It is 7 o’clock in the evening just a few days after the new year; the year of the tiger.  Any baby born this year will be strong and fierce, like the tiger.  A man is squatting in the gutter tending a little bonfire.  I make as if to take a  photo, but he waves me away.  I look again, hardly able to believe what I am seeing.  For there, on a street in Hanoi, one of the poorest and overcrowded cities in the world, he is burning dollar bills, not just one or two but hundreds of them in all denominations.  There must be about five thousand dollars going up in flames in front of my eyes.  A few yards away, another man is doing the same thing, and on the corner a woman is stuffing twenty dollar bills into a big brazier. All over the city they are burning money. 

What is going on?   My guide explains.  ‘At the new year, we remember our ancestors and we make gifts to appease their spirits and give ourselves good karma.   It’s not real money, but fake paper money.  Some also burn paper models of cars, servants, possessions.  You see, we believe in the afterlife here.  If we can appease the spirits of our ancestors, then we will have a good life too.  It will bring us luck.’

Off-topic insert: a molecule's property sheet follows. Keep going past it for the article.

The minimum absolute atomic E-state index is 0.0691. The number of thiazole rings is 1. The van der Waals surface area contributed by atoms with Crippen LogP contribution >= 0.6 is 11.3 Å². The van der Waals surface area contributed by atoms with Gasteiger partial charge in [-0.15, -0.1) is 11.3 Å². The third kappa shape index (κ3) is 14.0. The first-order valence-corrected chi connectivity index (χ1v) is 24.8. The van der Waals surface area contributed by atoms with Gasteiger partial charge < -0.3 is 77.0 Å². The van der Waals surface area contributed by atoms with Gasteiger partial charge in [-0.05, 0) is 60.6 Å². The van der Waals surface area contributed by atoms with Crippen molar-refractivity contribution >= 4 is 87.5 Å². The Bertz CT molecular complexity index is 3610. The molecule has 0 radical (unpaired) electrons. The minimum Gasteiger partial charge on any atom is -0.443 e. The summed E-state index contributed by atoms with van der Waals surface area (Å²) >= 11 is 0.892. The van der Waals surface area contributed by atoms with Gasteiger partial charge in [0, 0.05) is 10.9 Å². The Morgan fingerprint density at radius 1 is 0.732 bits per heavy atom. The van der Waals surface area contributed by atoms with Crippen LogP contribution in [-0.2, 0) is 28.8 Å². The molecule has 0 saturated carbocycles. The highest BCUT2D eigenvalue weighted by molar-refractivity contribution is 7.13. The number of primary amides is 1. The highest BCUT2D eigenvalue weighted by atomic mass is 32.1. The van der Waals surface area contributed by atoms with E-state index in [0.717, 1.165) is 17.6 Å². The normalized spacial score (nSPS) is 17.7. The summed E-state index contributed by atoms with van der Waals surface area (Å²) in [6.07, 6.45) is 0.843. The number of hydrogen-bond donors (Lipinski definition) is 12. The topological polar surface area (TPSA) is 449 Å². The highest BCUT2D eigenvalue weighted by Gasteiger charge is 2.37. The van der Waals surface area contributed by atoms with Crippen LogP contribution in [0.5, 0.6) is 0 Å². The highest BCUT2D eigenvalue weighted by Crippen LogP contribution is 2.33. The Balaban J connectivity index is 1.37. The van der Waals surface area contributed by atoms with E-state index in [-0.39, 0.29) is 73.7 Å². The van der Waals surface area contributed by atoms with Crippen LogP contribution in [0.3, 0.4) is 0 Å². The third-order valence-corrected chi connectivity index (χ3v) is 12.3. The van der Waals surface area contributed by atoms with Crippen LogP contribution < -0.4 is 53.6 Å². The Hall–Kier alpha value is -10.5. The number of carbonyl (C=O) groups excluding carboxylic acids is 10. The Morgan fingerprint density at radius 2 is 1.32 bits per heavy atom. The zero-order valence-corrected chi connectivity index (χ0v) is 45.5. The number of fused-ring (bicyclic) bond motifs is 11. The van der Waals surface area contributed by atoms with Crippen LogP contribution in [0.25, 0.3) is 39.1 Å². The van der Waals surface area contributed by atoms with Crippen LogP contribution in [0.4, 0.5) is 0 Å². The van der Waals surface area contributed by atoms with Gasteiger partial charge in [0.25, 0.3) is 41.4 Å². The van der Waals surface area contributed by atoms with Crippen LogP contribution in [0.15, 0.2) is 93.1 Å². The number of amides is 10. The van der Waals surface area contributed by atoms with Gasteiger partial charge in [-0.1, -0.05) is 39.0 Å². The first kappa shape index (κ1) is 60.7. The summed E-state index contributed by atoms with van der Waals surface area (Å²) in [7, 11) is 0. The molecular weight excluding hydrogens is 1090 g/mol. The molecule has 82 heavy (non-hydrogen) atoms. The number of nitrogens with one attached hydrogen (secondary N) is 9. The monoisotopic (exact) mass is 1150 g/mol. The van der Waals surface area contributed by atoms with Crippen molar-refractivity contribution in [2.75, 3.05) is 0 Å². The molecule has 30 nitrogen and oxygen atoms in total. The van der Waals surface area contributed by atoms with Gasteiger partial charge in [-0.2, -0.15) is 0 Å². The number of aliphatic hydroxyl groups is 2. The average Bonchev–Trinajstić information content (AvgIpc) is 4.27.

In the Buddhist temples, they sell paper effigies like soldiers in red coats and hats to burn.  Buddhism sits comfortably alongside superstition here.  Many of the tribes in the country are animist, they believe in spirits.  In a wood outside a village in Northern Laos, just a dozen miles or so from the Chinese border, we came across a group of huts on stilts topped by a pole bearing the remains of a flag.  The huts were surrounded by a stockade and a moat.  There was a wooden board in front of it bearing a photograph of the deceased and the dates of his life.   His possessions were stacked under the eaves together with the remains of food and flowers. 

‘When a parent dies, we look after his spirit in death in the same way as we looked after his body in life.  That way we will get good karma and show our children how to look after us when our time comes.’

‘But the people who live in the village, the Black Tai, do not go to the wood after dark.  They are afraid of the spirits.’ 

A few days later, in the Khmer village, we came across an structure that looked like two sets of poles for growing runner beans.  Between it was a table with clay figurines on it. 

”The people here believe that if they touch the body of a dead person, they will die.  So the shaman  builds these arches and covers them with leaves and symbols.  The relatives then pass through the arches three times and leaves a clay model on the table to protect them from the spirits who might take them too.’

We met the shaman, jolly toothless man with a wispy beard, no shirt and a cigarette tucked behind his ear.  My guide left him some indigestion tablets for his wife.  Strong medicine!

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